LONDON (AP) â¿¿ Signs that the U.S. economy is struggling hit stocks and oil prices Thursday, while the euro dropped sharply after the European Central Bank's president declined to indicate that interest rates would rise again next month, as traders were expecting.

A run of weak U.S. economic data has weighed on markets in recent days ahead of Friday's closely watched U.S. payrolls data, which often set the stock market tone for a week or two. A surprise rise in weekly U.S. jobless claims added to the concern in the markets that the recovery in the world's largest economy was slowing down.

In Europe, the FTSE 100 index of leading British shares was down 1.1 percent at 5,919 while France's CAC-40 fell 1.5 percent at 3,984. Germany's DAX was 0.7 percent lower at 7,318.

U.S. stocks were poised for further declines at the open â¿¿ Dow futures were down 0.5 percent at 12,614 while the broader Standard & Poor's 500 futures fell 0.6 percent at 1,335.

Elsewhere, the euro was in focus after the European Central Bank's President Jean-Claude Trichet held back from indicating that an interest rate hike was likely next month.

Investors had been expecting Trichet to say the ECB was practicing "strong vigilance" over inflation, which in the past has been a key phrase to flag a rate increase the following month.

Instead, he told a press briefing Thursday after the bank held its main interest rate at 1.25 percent that the bank would "monitor very closely" the risk of higher inflation before deciding another increase. Traders interpret that formulation of words to mean no increase before July at the earliest.

With expectations of a June rate hike diminished, the euro slid nearly a cent, or 0.8 percent, to $1.4710.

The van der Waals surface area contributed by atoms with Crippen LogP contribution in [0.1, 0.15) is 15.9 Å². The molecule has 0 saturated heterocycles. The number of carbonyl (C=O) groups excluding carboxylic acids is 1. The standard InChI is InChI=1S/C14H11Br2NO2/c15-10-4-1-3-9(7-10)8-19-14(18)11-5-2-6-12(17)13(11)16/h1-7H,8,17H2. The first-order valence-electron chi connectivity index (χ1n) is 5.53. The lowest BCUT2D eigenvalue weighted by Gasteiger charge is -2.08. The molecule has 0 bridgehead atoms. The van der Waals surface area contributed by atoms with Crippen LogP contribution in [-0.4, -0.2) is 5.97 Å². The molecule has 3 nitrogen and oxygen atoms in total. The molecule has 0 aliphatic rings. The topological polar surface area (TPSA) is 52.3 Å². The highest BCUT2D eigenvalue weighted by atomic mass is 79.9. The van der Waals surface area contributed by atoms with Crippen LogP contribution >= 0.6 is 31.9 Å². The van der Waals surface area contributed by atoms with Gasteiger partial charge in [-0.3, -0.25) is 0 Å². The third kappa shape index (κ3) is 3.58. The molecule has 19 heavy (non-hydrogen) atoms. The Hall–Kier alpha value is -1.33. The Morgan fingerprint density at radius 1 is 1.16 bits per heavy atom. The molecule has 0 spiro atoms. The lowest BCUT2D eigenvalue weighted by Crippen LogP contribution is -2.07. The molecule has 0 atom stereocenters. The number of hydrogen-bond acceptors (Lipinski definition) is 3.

"The Trichet comments have provided the all clear for the market to sell the euro," said Alan Ruskin, an analyst at Deutsche Bank.

Last month, the ECB raised rates for the first time in nearly three years and the markets are expecting more hikes over the coming months. The euro has gained strongly in recent months against the dollar as investors priced in the growing likelihood of interest rate increases from the ECB.

If the U.S. Federal Reserve were planning similar rate increases, then the impact in the euro/dollar exchange rate would not be as big. However, the Fed shows few signs yet of raising its super-low interest rates anytime soon.

Earlier in Asia, inflation worries remained a dominant theme in the region in a week that has already seen India's central bank lift interest rates and the People's Bank of China hint that it may do so again soon.

However, mainland Chinese shares edged higher as investors snapped up bargains following the Shanghai benchmark's biggest loss in more than 2 months the day before.

The benchmark Shanghai Composite Index gained 0.2 percent to 2,872.40, and the Shenzhen Composite Index gained 0.3 percent to 1,190.8.

Hong Kong's Hang Seng index dropped 0.2 percent to 23,261.61, but markets in South Korea and Japan were closed for holidays.

In the oil markets, benchmark crude was down $3.37 a barrel at $105.90. Oil prices have been on the retreat this week as investors have worried that slowing U.S. economic growth will undermine demand for crude.


Pamela Sampson in Bangkok contributed to this report.

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